Food insecurity is the political issue of our time, and in the UK, its prevailing symbol is the food bank. With the significant rise in the demand for food banks across the UK in recent years, academic interest has turned to this phenomenon to try to understand these spaces and the experiences of those accessing such services. While the emotional toll of using a food bank has been explored (Hilje van der Horst et al., 2014; Purdam et al., 2016; Salonen, 2016), current studies have focused on the space of the food bank, rather than the lifeworlds of the individuals who access them. Consequently, the ways in which these emergency food aid provisions factor into the everyday lives of people living on a low income has not been contextualised. In response to this gap, this project will investigate the relationship people have with food when they live on a low income, specifically when they have either accessed, or considered accessing, a food bank. I ask – what role does the food bank hold for people experiencing food insecurity? What other means of support do people access outside of the food bank? What tactics do these individuals employ to feed their families and how is agency exercised? How do people negotiate using emergency food services alongside alternative support networks? In accessing emergency food aid services are people able to eat the food they like and/or are culturally significant to them?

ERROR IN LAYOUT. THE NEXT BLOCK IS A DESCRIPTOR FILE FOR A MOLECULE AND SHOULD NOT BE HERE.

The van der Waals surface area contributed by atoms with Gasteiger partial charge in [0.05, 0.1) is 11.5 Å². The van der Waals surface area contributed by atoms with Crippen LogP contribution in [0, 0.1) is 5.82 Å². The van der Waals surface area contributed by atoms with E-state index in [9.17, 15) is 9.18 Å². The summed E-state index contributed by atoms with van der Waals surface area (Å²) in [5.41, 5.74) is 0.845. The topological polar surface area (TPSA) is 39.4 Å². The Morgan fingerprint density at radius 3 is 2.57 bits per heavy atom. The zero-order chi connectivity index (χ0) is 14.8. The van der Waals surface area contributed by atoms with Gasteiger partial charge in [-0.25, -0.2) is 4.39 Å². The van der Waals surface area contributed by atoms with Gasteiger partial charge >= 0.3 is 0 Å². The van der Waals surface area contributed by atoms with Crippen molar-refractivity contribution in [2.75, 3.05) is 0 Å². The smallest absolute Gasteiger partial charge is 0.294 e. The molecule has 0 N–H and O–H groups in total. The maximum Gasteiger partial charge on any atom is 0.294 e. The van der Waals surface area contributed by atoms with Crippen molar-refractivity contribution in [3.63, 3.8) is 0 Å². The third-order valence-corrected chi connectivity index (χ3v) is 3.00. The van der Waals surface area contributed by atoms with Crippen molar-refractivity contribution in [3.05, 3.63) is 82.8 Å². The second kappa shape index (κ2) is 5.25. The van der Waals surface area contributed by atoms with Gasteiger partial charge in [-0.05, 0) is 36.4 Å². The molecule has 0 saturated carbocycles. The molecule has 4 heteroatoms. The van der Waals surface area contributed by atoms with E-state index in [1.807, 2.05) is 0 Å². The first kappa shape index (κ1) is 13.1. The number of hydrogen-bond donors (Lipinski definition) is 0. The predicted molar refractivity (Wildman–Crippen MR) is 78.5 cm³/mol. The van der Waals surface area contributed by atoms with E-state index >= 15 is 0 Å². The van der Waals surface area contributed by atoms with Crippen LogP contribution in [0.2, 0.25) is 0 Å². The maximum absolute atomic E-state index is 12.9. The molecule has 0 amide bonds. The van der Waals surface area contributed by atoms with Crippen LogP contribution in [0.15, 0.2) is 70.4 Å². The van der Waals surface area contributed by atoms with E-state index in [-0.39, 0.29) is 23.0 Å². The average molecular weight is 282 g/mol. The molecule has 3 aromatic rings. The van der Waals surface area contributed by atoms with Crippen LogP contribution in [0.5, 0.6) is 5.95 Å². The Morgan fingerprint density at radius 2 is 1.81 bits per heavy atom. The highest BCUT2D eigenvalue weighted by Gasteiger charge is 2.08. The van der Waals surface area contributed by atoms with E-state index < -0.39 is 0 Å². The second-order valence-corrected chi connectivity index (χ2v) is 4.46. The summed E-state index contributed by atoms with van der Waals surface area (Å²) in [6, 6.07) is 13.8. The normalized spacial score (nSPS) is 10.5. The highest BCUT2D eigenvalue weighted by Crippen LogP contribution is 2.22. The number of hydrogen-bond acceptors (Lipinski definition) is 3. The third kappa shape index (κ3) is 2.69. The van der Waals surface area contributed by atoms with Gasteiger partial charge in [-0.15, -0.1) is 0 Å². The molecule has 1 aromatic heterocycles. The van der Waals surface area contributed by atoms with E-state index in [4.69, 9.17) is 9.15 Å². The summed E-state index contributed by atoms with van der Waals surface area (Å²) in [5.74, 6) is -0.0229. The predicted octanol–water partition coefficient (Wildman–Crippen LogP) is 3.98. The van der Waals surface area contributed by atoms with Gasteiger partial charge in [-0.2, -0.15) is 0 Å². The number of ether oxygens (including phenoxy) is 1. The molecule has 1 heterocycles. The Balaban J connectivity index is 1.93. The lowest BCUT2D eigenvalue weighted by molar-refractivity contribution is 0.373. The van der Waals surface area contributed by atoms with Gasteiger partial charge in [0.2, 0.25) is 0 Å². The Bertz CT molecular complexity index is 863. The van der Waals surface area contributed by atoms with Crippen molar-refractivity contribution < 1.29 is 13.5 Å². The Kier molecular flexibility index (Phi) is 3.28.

Carrying out a multi-site ethnography within inner city Bristol, I will draw on creative methods of interviewing, using cooking to build an in-depth and emic account of individuals’ experiences. This project aims to manifest in a series of narratives, exploring everyday resistance to the dominant narrative of ‘scroungers’ and ‘shirkers’.